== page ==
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After a rare disappointing effort on Saturday night against Nashville, the Habs attempted to get back in the win column on Monday night against the visiting Minnesota Wild. This was the second match against the Wild this season, the first game going Minnesota’s way in a contest the Habs never showed up for.

An important difference for Monday’s contest was the presence of Carey Price between the pipes as Antti Niemi was the goaltender on December 11th. Devan Dubnyk remained the Wild’s man in the blue paint as the opposition to Price. The Habs blue line went unchanged, but the forwards were tweaked as Joel Armia and Paul Byron switched spots on the team’s second and third lines. This was of little consequence since the team played shorthanded for much of the night. The situation went from bad to worse when Shea Weber joined an ejected Kenny Agostino in the locker room after the first. This led to Jeff Petry being overworked, which eventually led to a model road game from the Wild as they held on for a 1-0 road win against the Habs.

The opening two minutes of play saw both teams committed to forechecking and causing turnovers from the opposition defenders. With the forwards working hard defensively, not much was created offensively to start. In the next minute, Agostino was called for interference when he sent Eric Fehr to the boards from behind. Fehr was left bloody on the play and Agostino was shown the showers only three minutes into the contest. Agostino was given a five-minute penalty, though Nick Seeler was given a two-minute instigating minor for going after Agostino after the brutal hit. This meant a full two minutes of 4-on-4 action before an extended Wild power play.

The first two minutes were extremely quiet leading to the extended advantage that was also very quiet. The most notable events were Max Domi and Weber receiving pucks to the face in the sequence. With approximately a minute left in the power play, Price made his presence felt with a series of four saves, ending with an exclamation mark of a diving stop toward a loose puck. With 30 seconds left in the Minnesota man advantage, Jason Zucker was called for holding Phillip Danault to even the man power once again before the Habs deployed a short and weak power play.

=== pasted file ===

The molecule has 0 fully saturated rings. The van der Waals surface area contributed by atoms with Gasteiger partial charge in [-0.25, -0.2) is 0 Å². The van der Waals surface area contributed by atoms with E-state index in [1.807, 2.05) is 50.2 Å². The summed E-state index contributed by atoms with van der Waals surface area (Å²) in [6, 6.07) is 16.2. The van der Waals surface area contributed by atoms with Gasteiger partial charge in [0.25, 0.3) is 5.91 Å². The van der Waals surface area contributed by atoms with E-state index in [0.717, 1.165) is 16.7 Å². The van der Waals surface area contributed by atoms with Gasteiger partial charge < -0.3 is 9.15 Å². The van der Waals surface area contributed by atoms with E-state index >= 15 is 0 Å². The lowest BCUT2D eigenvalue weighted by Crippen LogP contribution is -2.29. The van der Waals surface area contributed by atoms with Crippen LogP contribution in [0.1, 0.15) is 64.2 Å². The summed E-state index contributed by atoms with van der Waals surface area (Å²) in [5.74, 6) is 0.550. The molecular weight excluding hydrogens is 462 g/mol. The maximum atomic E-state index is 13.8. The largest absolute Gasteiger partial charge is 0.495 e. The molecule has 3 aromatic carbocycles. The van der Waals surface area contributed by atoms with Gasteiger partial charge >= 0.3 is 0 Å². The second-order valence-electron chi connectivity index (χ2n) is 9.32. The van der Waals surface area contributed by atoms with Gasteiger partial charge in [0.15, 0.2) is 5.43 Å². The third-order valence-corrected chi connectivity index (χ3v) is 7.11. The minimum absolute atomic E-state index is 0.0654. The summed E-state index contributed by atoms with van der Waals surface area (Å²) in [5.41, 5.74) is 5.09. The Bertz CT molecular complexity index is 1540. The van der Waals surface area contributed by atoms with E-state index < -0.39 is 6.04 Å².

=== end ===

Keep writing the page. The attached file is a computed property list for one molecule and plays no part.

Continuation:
The second half of the period continued to be eventful despite the lack of scoring. This started with Domi dancing around a few Wild defenders before forcing Dubnyk to make a strong save, one of the very few tests he received in the period. Additional strong forechecking by Domi forced Jonas Brodin to panic and fire the puck out of play from the defensive zone meaning another power play for the Canadiens.

This man advantage was started by the second unit and created enough pressure to spend most of the good-looking power play on the ice. Artturi Lehkonen was stopped on a few chances created by Jesperi Kotkaniemi while Paul Byron fanned on a chance created by Petry. The last six minutes of the period included some strong shifts by both teams, notably by the Kotkaniemi and Domi lines for the Habs. With 36 seconds left in the period, Mikael Granlund was guilty of an offensive zone holding penalty opening the door once again for the Habs advantage that was not convincing in its short sequence to end the period, one that featured an 11-9 shot advantage for the Habs.

The start of the second period came with some terrible news for the Habs as it was revealed that Weber would not return to the contest due to the puck to the face. This changed the personnel on the power play to start the period, but not the outcome. Before the end of it, Price was penalized for playing the puck in the restricted area sending Kotkaniemi to the box for the second time in the game without ever collecting the PIMs. Luckily for Price, Minnesota’s power play was about as convincing as the Montreal man advantage, so even strength play resumed two minutes later with Jordie Benn committing the only excellent defensive play to protect Price from his own mistake.

Luke Kunin was hit hard by Petry before the ten-minute mark and this got Minnesota riled up as they started playing much more physical against the diminutive Habs. This would not work as Montreal continued to pressure the Wild as Michael Chaput released a shot that Dubnyk had trouble with for what was one of the better scoring chances in the period. The overworked Petry then fanned on a puck in the defensive zone which allowed Zucker to walk in uncontested but Price was calm and forced him to miss the net by not biting on the few moves that Zucker attempted. The second would end with the game still scoreless and the Habs ahead in shots by a 22-14 margin.

The third period saw the perimeter play by both teams continue as the Wild were playing a model road game, wasting as little energy as possible while staying in the game long enough to catch a break. Three minutes into the period, Kotkaniemi made a nice play to get into the offensive zone before sending the puck to Lehkonen who sent it toward the net. Mike Reilly went barrelling into Dubnyk on the play and he was penalized.